Will Knit Uppers Refashion the Athletic Footwear Industry?

Will Knit Uppers Refashion the Athletic Footwear Industry?

While consumers have embraced the look and feel of knitted shoes, footwear companies have become excited about the possibilities the new process provides.

Knit Uppers A Good Fit for Consumers and Footwear Companies

Boasting a sleek, athletic appearance and sock-like comfort, knitted uppers have become increasingly popular among consumers since Nike and Adidas first introduced their respective products, Flyknit and Primeknit, in 2012. The success of these styles has driven other footwear companies to develop their own similar products, such as Skechers’ Skech-Knit and GOknit, Puma’s evoKNIT, and Reebok’s Ultraknit.

While the style and comfort of these new knitted uppers has captivated consumers, the method of their production has excited footwear companies the most. Conventional athletic shoes require the assembly of the shoe’s upper from parts cut from bulk materials and glued or sewn together, a labor-intensive process that creates a significant amount of waste. Knit uppers, on the other hand, require only as much yarn as is needed to make the upper and are fashioned by a machine. As a result, this process offers producers reduced costs and production time, and also allows more opportunities for personalization.

Knit Allows Footwear Companies To Take Steps Toward Reshoring

Beginning in the 1980s, footwear manufacturing establishments began moving overseas to take advantage of cheap labor in countries such as China and Vietnam. Today, despite steep US tariffs on footwear, often around 20% for athletic types, nearly all of US athletic footwear demand is met by imports.

However, the capabilities offered by knit upper technology suggest the possibility of an eventual shift away from this arrangement. While current technology still requires manual labor to attach the upper to the midsole, footwear companies are working to eliminate that step as well. A manufacturing process that involves little to no manual labor would allow footwear companies to move production closer to their larger markets, reducing or eliminating the costs of shipping and tariffs.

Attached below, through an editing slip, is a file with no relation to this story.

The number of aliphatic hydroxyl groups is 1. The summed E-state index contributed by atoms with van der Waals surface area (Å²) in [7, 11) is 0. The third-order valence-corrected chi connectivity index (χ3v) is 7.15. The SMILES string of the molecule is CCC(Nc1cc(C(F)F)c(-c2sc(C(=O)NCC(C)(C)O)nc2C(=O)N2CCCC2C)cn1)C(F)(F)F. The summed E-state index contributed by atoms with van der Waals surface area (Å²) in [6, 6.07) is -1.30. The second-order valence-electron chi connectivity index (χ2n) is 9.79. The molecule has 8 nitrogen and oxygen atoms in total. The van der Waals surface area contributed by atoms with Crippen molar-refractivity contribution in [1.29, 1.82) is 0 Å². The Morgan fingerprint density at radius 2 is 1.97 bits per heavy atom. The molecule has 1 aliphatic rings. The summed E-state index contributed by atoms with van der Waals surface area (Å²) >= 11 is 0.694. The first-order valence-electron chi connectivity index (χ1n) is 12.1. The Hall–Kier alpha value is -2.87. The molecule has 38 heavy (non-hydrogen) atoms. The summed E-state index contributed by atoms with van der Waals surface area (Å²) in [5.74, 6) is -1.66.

In August 2016, Adidas announced that it was planning to open a new footwear production site, which they are calling a Speedfactory, in Atlanta, Georgia towards the end of 2017. Adidas has already launched a Speedfactory in Germany, and the shoes it has produced there incorporate a Primeknit upper. Adidas says it plans to make 50,000 pairs of shoes at its Atlanta Speedfactory in 2017 and eventually ramp production up to 500,000 pairs annually.

Learn More

For more insights into the US athletic footwear market, see Athletic Footwear: United States, a report recently released by the Freedoina Focus Reports division of The Freedonia Group. This report forecasts US athletic footwear demand in US dollars at the manufacturers’ level to 2021. Total demand is segmented by upper material in terms of:

  • textile
  • leather
  • plastic and rubber.

Related Freedonia Focus Reports include Footwear: United States, Apparel: United States, and Rubber: United States.

About the Author

Luke Hickman is a Market Research Analyst for Freedonia Focus Reports. He holds a degree in economics, and his experience as an analyst covers multiple industries.